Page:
Understanding examples of HIPAA violations will help you avoid falling into similar scenarios.
In October, AHMC Healthcare in Alhambra, CA, reported that health information on 729,000 patients was compromised due to the theft of two laptops.
Last year, an Arizona physician agreed to pay $100,000 to HHS to settle a HIPAA violation case. HHS’s Office for Civil Rights found that Phoenix Cardiac Surgery had few policies to comply with HIPAA and limited safeguards to protect electronic PHI.
And last month, two employees from an Arizona medical billing firm were arrested for stealing the credit card information of multiple patients of the Scottsdale Dermatology Clinic.
Healthcare organizations large and small are struggling with the many facets of HIPAA compliance.
One Source Document Management says the largest volume of 2012 HIPAA violations occurred as the result of PHI on unsecured laptops.
All of these violations can be avoided by moving patient information to a HIPAA secure cloud platform. In cloud based systems, patient data is not stored on laptops or unsecure drives waiting to be stolen. And because each person who accesses systems containing patient information has a unique login and password, monitoring everyone’s behavior is straightforward and efficient.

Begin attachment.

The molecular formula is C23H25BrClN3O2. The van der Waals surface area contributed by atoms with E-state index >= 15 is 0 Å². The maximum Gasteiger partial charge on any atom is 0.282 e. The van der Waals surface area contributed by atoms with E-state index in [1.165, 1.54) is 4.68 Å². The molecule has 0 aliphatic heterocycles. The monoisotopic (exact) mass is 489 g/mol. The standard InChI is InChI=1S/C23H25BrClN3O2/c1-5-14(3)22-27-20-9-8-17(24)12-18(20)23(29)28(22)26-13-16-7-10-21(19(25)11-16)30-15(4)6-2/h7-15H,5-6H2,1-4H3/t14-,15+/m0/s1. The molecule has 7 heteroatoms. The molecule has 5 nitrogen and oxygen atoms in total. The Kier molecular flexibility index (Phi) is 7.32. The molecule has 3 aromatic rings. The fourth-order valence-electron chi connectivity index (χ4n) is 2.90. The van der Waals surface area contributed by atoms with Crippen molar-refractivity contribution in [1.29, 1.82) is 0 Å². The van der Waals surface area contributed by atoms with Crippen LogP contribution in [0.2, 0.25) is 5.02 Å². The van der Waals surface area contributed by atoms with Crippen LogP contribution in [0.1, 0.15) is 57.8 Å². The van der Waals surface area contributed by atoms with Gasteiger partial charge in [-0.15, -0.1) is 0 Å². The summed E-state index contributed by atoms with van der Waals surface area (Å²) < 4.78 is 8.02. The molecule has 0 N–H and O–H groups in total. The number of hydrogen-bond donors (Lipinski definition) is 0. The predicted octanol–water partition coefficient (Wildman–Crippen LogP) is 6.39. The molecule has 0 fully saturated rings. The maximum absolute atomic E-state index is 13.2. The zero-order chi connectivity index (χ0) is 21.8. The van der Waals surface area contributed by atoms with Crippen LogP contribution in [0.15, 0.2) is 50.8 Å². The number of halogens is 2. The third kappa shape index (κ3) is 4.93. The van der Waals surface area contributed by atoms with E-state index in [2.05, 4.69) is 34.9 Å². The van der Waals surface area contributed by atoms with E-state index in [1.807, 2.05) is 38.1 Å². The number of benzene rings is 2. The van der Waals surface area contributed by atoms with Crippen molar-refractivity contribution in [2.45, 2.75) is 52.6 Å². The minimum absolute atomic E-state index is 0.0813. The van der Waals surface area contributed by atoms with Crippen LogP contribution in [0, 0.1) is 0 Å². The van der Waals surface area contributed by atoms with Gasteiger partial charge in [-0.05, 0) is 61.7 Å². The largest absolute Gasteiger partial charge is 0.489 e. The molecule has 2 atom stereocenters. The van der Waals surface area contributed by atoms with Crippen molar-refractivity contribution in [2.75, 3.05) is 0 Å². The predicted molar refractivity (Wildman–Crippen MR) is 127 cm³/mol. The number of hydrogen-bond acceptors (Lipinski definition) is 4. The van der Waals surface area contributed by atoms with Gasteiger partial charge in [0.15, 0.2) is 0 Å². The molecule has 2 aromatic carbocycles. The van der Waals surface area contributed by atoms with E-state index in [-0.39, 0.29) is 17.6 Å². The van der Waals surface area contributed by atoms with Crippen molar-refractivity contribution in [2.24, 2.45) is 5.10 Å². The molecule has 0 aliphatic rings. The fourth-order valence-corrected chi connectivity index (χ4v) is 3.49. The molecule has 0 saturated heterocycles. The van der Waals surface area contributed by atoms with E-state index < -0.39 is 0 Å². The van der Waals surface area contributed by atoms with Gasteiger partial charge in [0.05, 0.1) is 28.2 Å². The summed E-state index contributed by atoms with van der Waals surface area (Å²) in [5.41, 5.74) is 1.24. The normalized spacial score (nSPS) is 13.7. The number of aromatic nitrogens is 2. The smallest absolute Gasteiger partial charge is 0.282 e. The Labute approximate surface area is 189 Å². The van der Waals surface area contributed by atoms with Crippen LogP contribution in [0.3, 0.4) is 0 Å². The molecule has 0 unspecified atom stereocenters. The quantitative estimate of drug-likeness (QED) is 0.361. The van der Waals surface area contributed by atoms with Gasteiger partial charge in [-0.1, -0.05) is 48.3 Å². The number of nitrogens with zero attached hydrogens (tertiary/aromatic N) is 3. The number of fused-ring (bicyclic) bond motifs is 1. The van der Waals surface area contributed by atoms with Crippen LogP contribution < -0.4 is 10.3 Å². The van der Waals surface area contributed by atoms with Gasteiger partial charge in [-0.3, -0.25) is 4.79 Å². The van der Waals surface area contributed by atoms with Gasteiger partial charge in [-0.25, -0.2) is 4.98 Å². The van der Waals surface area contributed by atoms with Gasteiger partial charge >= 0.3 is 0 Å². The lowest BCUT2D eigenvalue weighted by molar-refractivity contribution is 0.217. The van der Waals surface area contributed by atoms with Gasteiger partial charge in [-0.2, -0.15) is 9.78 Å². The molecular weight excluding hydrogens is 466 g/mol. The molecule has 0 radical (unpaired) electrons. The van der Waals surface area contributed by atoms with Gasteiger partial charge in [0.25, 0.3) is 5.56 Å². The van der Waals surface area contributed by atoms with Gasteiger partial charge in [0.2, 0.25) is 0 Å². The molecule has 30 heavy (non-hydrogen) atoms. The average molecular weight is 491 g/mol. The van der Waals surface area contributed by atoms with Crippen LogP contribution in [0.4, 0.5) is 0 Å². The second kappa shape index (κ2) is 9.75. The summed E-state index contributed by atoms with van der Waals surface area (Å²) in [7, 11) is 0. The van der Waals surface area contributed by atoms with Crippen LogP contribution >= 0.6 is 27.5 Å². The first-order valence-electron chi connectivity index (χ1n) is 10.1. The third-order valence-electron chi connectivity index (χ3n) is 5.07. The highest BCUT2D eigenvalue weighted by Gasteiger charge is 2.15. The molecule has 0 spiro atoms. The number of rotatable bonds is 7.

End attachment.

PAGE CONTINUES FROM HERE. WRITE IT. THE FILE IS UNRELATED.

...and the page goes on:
An estimated 75% of the medical market currently uses in-house server-based software such as Medisoft or Lytec, but according to the AMA, the trend toward cloud solutions is accelerating.
“People recognize the conveyance of cloud but are actually quite ignorant of important technological advantages such as increased security” states Virginia Rosen of Vastiel Technologies. “Every Fortune 500 company you can name went to the cloud five to ten years ago. The reasons are an important consideration for the Healthcare IT industry.”
The fact is, cloud-based applications are built to help with HIPAA compliance issues.
As we discussed in a previous post, there are 49 HIPAA compliance rules that must be met by billing software used by medical practitioners. It’s important to make sure that accidentally or purposefully, your practice isn’t making any mistakes. A typical in-house, server-based program addresses 9 of them; a cloud-based billing application meets 32.
But there is more to it than just software.
It’s a requirement to designate a HIPAA officer and HIPAA Security officer, and conduct ongoing assessments. Since breaches occur so easily in office settings that utilize desktop software programs, the best move is for practices to shift to the cloud in a HIPAA secure direction.